Giving Samoa the Commonwealth Youth Games allowed them the chance to experience the thrill and the prestige of staging an event which could be the start of the path to true greatness for many of the athletes who competed over the five days of sporting action.
It gave them the chance to really put themselves on the map, and it was one they seized and relished, delivering a Games beyond the expectations of a large proportion of those who were there to witness it all unfold.
The venues were truly impressive and in all honesty, the swimming arena wouldn’t have appeared out of place in Glasgow or even London.
The weightlifting venue, opened for legendary coach Paul Coffa, secretary general of the Commonwealth Weightlifting Federation, was a jewel in the Samoan crown and attracted praise from delegates and competitors alike.
The general ambiance around the event was also second-to-none, matched by some of the outstanding performances which we saw during the Games themselves, particularly out on the track and in the pool.
In athletics, Kenya gave us a taste of things to come in the future, with Kumari Taki producing a memorable display of 3min 39.90sec in the boy's 1500 metres, the second-fastest time posted this year and one which only he has beaten in 2015 on his way to taking gold at the IAAF World Youth Championships in Cali, Colombia, in July.
His compatriots Willy Kiplimo Tarbei and Kipyegon Bett, the top two youth 800m runners in the world, went head to head in a thrilling battle won by the former in what was a fascinating race.
In the water, a host of International Swimming Federation World Junior Championships medallists participated, including 50m backstroke world junior record holder Gabrielle Fa’amausili of New Zealand and 200m individual medley world champion Clyde Lewis of Australia.
Lewis was one of the top performers at the Games, taking home a haul of five golds, two silvers and a bronze, proving why he is one to watch over the coming years.
With the event having finished with a festival-style Closing Ceremony, which concluded with the fourth largest display of fireworks in the nation, attention now turns to the future of the Commonwealth Youth Games.
It was interesting to hear newly-elected CGF President Louise Martin, the tenacious Scot who surprised many with her victory over incumbent Prince Imran of Malaysia in the Presidential race, describe the concept, which she considers her “baby”, during the closing press conference.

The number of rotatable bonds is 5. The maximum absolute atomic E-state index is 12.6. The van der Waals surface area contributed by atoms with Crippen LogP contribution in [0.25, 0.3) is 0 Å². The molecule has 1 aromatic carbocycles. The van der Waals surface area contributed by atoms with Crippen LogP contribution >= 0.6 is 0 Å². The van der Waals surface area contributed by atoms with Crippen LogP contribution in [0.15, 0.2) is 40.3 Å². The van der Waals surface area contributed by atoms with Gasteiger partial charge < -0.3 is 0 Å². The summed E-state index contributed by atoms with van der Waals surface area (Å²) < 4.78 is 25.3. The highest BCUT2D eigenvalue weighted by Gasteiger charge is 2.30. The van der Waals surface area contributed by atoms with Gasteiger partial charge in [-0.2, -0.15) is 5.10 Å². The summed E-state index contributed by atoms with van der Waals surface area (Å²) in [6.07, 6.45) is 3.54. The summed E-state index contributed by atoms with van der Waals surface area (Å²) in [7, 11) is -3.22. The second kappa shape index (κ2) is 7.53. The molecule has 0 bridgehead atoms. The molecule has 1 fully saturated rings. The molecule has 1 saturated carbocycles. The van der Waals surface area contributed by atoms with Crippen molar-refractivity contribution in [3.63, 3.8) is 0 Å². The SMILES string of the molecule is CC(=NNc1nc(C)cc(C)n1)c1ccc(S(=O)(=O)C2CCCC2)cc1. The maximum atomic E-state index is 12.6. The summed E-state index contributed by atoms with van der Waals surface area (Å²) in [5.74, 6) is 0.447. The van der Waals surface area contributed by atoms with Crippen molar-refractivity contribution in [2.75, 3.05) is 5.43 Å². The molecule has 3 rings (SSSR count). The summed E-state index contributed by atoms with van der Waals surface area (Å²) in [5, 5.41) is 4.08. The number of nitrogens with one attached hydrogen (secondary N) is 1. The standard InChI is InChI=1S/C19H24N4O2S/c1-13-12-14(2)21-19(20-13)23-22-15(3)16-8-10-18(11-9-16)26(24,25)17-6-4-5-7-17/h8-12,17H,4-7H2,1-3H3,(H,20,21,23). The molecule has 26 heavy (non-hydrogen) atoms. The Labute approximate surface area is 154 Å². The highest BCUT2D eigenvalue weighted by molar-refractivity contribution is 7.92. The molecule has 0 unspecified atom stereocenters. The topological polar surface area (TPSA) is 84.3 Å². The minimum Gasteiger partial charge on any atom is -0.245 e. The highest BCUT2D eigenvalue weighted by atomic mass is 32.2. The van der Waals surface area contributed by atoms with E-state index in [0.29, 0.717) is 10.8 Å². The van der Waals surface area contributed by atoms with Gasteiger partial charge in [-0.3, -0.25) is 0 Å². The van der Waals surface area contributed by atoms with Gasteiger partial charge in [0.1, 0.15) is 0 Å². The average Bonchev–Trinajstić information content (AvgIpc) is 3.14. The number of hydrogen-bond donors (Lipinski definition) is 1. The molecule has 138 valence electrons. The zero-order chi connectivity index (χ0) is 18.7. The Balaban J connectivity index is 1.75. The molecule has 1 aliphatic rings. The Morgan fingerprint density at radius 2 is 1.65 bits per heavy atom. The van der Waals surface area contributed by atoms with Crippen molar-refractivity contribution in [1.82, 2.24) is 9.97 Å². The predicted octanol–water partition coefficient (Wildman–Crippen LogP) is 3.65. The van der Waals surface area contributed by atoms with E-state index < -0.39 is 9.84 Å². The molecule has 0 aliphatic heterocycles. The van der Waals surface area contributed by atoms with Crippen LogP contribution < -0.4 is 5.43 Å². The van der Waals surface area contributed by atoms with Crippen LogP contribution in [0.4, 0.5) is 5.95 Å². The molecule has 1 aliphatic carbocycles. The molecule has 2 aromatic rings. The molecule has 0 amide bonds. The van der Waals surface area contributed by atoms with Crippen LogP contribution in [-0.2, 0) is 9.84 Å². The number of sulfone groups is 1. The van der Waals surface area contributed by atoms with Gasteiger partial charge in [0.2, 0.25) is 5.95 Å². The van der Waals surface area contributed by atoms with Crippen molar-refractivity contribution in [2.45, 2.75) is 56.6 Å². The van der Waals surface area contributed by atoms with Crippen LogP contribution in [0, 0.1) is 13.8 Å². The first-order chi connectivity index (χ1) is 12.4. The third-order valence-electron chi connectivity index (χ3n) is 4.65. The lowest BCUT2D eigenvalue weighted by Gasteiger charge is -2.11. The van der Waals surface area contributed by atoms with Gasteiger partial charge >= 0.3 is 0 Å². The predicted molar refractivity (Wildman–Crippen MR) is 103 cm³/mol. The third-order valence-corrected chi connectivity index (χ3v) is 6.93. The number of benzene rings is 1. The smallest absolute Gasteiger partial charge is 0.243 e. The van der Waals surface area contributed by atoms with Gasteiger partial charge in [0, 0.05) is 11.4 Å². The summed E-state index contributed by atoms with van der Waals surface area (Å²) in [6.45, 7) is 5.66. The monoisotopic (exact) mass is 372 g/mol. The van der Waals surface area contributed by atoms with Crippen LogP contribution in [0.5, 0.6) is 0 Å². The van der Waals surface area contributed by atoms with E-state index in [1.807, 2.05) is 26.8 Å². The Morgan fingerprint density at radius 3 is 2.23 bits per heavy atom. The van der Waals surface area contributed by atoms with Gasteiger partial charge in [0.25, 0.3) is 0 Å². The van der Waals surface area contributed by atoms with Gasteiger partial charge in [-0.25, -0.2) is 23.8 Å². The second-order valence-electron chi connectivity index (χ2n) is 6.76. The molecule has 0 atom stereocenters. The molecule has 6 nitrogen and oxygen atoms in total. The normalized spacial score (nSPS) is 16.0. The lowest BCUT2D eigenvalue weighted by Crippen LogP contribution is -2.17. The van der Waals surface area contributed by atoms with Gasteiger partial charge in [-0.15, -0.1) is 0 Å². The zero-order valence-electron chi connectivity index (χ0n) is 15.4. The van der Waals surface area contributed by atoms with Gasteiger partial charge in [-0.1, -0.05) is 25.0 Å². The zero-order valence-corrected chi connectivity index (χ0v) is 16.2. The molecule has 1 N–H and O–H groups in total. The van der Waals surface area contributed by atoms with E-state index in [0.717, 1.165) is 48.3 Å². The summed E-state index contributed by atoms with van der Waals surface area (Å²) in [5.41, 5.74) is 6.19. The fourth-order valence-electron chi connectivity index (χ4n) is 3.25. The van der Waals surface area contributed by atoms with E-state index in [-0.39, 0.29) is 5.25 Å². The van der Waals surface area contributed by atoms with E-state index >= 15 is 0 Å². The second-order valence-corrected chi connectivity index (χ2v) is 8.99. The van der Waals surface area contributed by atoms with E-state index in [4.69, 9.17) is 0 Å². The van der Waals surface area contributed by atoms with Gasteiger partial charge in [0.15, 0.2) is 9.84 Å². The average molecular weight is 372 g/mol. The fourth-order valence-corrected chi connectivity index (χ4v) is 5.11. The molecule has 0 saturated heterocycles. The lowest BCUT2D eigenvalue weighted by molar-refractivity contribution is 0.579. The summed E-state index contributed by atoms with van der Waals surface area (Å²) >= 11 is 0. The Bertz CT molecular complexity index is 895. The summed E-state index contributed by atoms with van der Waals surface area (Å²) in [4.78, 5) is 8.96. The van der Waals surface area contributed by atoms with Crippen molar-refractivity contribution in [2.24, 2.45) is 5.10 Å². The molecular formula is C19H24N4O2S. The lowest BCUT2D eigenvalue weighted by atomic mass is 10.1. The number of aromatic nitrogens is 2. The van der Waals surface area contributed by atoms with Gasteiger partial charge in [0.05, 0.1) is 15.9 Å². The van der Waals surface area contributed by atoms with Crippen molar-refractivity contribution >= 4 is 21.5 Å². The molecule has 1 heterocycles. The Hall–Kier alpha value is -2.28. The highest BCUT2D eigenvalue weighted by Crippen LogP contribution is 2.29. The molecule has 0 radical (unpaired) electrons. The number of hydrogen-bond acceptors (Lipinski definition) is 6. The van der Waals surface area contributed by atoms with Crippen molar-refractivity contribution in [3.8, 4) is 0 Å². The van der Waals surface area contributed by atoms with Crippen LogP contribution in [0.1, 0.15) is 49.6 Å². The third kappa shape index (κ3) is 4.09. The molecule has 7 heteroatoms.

“When I put the idea of a Youth Games forward it was purely meant to be as a celebration of the millennium,” she said.
“A lot of people were unsure about it as a concept and I had no idea that it would take off as it has.”
But, in chief executive David Grevemberg’s eloquently-spoken words, the CGF are not counting on their chickens just yet.
Martin, who has also claimed the success of Samoa 2015 has “got everyone talking” about the event as a whole, is now tasked with ensuring it develops and evolves makes sure it becomes a permanent and sought-after fixture on the global sporting calendar.
The CGF Executive Board look likely to be facing the welcoming prospect of having to choose between four countries for the next edition of Games following insidethegames’ exclusive revelation that Botswana, who had originally been considering a bid for the 2021 event, and the Bahamas have expressed an interest in 2017.
It means that the race for the 2017 Youth Games could be more exciting than that of its bigger brother.
Both Botswana and Bahamas have that necessary experience and proof that they are capable of hosting major events, while laying claim to being a developing nation in the sporting stratosphere.
Botswana held the 2014 African Youth Games, attended by some 2,000 athletes, while the Bahamas played host to the International Association of Athletics Federations World Relays in 2014 and 2015.
But they aren’t immediately go-to names on a list of countries with particular pedigree in the complicated world of hosting top-class sporting competitions, and it is based on this which I urge the CGF to stick to their guns for 2017.
Give it to Botswana or the Bahamas and watch either one those countries treasure the Games, just as I will treasure every single moment of my week-long stint as part of Samoa 2015.